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'A darn good football mind': The Athletic's Matt Schneidman details Nathaniel Hackett's head coaching candidacy


The Broncos continued their head-coaching interviews on Saturday, as George Paton and Co. spoke with Packers offensive coordinator Nathaniel Hackett.

Hackett, who has served as the Packers' offensive coordinator for the last three seasons, has helped Green Bay post one of the league's best offenses and is a candidate for several of the NFL's head coaching jobs.

To learn more about Hackett and his candidacy for the role, spoke with The Athletic's Matt Schneidman.

Aric DiLalla: Nathaniel Hackett has been one of the most talked about candidates during this cycle. What do you think has made him stand out to teams?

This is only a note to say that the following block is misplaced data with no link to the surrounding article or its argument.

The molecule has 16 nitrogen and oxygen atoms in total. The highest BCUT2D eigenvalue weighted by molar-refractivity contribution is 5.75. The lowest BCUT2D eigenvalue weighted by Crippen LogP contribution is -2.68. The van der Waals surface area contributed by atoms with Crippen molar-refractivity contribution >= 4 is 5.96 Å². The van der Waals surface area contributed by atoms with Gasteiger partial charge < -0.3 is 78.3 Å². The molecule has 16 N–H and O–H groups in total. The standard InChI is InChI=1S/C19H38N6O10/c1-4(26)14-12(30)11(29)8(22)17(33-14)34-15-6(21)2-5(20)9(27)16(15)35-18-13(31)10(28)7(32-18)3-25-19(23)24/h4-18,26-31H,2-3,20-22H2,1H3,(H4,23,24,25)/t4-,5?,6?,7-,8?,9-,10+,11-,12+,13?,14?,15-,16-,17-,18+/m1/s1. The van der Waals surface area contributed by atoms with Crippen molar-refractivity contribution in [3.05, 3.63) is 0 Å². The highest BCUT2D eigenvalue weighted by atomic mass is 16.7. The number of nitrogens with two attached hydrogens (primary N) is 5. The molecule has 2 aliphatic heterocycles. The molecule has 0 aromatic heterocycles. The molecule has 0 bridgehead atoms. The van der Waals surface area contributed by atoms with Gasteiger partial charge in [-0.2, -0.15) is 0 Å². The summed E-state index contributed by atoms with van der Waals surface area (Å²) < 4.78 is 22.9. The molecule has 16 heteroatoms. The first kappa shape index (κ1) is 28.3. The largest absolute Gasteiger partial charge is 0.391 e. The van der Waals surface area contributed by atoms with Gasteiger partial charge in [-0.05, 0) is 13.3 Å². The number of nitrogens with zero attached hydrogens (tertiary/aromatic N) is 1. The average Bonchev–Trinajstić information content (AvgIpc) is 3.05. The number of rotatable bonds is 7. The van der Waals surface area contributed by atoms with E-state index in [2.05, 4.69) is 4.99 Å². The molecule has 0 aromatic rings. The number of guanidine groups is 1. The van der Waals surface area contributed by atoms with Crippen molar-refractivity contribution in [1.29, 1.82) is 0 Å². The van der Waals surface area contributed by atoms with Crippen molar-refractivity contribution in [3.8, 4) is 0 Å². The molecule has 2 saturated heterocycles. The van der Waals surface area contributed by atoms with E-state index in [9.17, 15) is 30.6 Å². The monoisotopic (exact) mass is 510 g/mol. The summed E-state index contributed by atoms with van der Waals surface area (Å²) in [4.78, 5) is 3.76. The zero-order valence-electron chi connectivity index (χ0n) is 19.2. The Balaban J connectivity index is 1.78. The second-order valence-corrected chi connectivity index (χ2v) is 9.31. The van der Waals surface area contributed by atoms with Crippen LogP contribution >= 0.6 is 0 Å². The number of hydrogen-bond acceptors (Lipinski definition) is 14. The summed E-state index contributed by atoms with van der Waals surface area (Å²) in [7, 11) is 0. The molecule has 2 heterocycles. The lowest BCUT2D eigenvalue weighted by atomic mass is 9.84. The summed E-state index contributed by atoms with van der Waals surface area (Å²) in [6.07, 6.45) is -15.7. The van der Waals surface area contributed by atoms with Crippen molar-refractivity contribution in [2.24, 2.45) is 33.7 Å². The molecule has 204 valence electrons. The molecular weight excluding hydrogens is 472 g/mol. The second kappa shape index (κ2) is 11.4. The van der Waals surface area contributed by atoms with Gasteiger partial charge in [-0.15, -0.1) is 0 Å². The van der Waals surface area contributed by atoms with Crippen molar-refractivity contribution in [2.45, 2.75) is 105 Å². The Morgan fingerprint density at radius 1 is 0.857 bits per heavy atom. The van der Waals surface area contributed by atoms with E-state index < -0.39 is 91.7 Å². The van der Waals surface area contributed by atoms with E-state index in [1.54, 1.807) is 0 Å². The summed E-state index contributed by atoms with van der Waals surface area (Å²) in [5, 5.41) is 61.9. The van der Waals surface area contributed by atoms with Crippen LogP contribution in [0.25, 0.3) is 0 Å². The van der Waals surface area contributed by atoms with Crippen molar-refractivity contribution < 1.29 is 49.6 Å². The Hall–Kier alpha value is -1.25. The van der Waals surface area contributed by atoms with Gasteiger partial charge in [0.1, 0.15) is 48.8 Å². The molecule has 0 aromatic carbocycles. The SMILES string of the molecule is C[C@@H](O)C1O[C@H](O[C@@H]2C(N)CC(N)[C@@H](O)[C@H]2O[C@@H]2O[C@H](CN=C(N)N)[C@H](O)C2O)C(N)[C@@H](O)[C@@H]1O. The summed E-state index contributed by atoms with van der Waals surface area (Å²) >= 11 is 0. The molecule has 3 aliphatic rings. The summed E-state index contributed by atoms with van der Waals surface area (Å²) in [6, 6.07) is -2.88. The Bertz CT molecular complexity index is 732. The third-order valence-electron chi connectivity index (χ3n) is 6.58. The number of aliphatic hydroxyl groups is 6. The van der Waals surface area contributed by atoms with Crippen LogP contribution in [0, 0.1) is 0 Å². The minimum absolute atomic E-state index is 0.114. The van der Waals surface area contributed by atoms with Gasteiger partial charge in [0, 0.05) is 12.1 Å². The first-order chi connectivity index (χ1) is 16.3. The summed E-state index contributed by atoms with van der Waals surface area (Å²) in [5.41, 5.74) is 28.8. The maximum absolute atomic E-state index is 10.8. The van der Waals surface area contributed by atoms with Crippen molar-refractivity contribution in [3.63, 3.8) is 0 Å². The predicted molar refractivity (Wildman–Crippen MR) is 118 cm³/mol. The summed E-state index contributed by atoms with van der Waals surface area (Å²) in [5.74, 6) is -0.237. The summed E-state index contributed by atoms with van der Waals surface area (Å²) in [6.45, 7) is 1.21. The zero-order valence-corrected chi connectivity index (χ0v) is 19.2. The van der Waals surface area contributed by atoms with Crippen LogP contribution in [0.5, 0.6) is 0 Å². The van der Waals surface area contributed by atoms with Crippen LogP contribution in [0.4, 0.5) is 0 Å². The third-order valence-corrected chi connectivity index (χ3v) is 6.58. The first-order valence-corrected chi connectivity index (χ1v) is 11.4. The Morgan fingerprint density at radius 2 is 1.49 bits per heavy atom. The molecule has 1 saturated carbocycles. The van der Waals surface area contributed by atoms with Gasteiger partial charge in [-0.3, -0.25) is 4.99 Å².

Matt Schneidman: "He's not only done this before — and 'done this' meaning orchestrated really good offenses. He doesn't call the plays in Green Bay — that's obviously [head coach] Matt LaFleur — but Nathaniel Hackett was the offensive coordinator of the Jaguars when they made it to the AFC Championship just a couple of years ago with Blake Bortles as their quarterback. No shame on Blake Bortles — and yes, that team had a really, really good defense — but Nathaniel Hackett has proven he can call plays with the best of them and get the most out of an offense that needs it. In terms of him being a head coach, we were talking to Aaron Rodgers the other day and he said he thinks the most important qualities of a head coach are not so much the X's and O's — that's important — but the ability to command a room, relate to your players, earn the respect of everyone in the building and get people to buy in. Talk to any player at Lambeau Field or any coach, and nobody does that better than Nathaniel Hackett.